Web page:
The NHS in England is drastically short of the nurses it needs, with 40,000 posts unfilled, figures suggest.
The total is double what it was in 2013 – and means one in nine positions is now vacant, according to the analysis by the Royal College of Nursing.
The union said the situation was dangerous, blaming the stress of working in the NHS and the cap on pay rises for the problem.
But the Conservatives said plans were in place to tackle the issue.
The party has said the extra money being invested – an average of 1% a year between 2010 and 2020 – is enabling ministers to ensure patient safety is prioritised and, despite the vacancies, the number of nurses employed is still rising.
Between 2010 and 2016 the numbers employed have risen by 2% to just over 300,000 full-time nurses.
The scale of the problem
The RCN, which is holding its annual conference in Liverpool, does not dispute this, instead it has looked at how many nurses NHS trusts needed to employ, but cannot.
It relied on freedom of information requests to obtain data from all types of NHS trusts for the end of 2016 and received responses from three-quarters.
They suggested on top of the nurses employed there were another 40,000 posts unfilled across the whole health service.
This equates to a vacancy rate of over 11% and compares to a total of 20,000 when the RCN last carried out similar research in 2013.
The rate was greatest in mental health services where more than 14% of posts were empty, compared to close to 8% in specialist services, such as cancer and heart hospitals.
Official figures in Scotland and Northern Ireland show a much lower vacancy rate at around 4% in each nation. Figures were not available for Wales.
Feedback from senior nurses showed four in five felt the NHS was only able to keep services running because of the “goodwill” of staff.
The research also suggested the NHS was increasingly turning to lower skilled staff, such as health care assistants, as they struggle to recruit enough nurses.
Pay cap is being blamed
The RCN said the cap on pay rises, which is continuing until 2019, was a major factor. Results of a poll on strike action over this is due on Sunday.
RCN general secretary Janet Davies said the shortages were “dangerous” as they were now risking patient care.
“A lethal cocktail of factors in the NHS has resulted in too few registered nurses and patient care is suffering.”
She said the situation could get even worse in future years because the NHS was so reliant on nurses from Europe and numbers could be affected by Brexit.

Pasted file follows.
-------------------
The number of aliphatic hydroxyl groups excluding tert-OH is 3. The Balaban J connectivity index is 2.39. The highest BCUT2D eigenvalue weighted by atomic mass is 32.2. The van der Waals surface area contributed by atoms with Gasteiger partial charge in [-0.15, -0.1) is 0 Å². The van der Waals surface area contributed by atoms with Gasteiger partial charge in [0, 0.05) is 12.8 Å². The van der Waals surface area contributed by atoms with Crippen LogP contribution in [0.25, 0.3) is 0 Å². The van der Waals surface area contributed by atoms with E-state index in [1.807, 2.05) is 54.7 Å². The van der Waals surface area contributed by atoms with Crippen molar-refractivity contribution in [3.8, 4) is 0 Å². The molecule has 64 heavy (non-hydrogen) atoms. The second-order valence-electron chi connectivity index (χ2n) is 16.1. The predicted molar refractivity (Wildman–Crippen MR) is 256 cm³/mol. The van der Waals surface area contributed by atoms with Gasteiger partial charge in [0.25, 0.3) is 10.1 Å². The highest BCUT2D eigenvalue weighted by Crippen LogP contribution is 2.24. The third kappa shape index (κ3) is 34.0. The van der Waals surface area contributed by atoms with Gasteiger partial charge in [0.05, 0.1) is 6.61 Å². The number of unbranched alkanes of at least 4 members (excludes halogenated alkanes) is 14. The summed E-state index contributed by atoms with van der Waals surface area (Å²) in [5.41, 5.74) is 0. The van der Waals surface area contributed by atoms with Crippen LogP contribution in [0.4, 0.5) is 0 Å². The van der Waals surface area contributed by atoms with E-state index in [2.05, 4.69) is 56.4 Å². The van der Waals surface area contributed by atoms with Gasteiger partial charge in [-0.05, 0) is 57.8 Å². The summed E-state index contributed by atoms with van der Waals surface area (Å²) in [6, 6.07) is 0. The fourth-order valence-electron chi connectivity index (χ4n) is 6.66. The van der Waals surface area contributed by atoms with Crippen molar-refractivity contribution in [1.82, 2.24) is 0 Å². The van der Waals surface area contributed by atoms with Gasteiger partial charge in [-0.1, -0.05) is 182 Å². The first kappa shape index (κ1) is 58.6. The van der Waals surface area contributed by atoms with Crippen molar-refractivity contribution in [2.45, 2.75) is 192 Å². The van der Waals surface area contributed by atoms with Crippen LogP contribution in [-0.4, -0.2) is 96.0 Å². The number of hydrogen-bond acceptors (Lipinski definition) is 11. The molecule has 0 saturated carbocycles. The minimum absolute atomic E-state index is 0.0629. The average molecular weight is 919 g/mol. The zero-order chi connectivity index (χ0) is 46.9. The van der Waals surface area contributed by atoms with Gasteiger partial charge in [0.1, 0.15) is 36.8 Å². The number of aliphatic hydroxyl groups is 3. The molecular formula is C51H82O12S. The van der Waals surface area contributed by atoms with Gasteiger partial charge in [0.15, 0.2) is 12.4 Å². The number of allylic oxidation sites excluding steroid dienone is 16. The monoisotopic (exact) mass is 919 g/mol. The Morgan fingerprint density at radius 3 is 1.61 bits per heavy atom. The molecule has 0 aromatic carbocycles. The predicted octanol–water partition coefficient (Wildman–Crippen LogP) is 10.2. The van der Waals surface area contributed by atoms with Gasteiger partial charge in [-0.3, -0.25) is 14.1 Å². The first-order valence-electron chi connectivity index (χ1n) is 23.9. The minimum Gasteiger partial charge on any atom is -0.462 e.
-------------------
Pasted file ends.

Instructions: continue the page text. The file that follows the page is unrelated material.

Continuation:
Ms Davies said it was now time to introduce strict rules on safe staffing, while lifting the pay cap. These are both things Labour has promised if it forms the next government.
It comes after NHS Providers, which represents trusts, warned last week that retaining staff was a major concern for NHS bosses, with reports of low-paid staff leaving to work in supermarkets.
A nurse’s story: ‘I have to get out’
Sam (not her real name) has only been working as a nurse for 18 months, but already she is looking to leave the profession.
“The pay is an issue, but it’s the pressure that is the key thing. I work in an emergency department and we are constantly understaffed. I should have not more than four or five patients, but it is always more than that. And we rely heavily on agency staff and that puts more pressure on – and I am newly qualified.
“It means I can’t provide the safe care I want to. I am rushing from patient to patient. We are having to discharge them before they are ready. It is really upsetting.
“The other week an elderly patient came in from a nursing home, but the doctors could not attend to her. She had a cardiac arrest. I had to perform CPR. I just can’t keep working in these conditions. I need to get out.”
It’s a scandal, say politicians
Liberal Democrat health spokesman Norman Lamb said the number of unfilled posts was a “scandal”.
“The Conservatives are bleeding the NHS dry,” he added.
Meanwhile, Labour’s shadow health secretary Jon Ashworth described it as “terrible news” for patients.
But the Conservatives have argued that the figures put forward on pay ignore the fact that half the workforce receive annual progression-in-the-job rises which bring the yearly rises to 3% on average for those with them.
A spokesman added that introducing safe staffing levels could undermine the “judgement” of senior doctors and nurses, but ministers remained determined to “ensure that standards of safety continue to rise”.
He said a Labour government would put NHS services at risk because of its bad economic policies.
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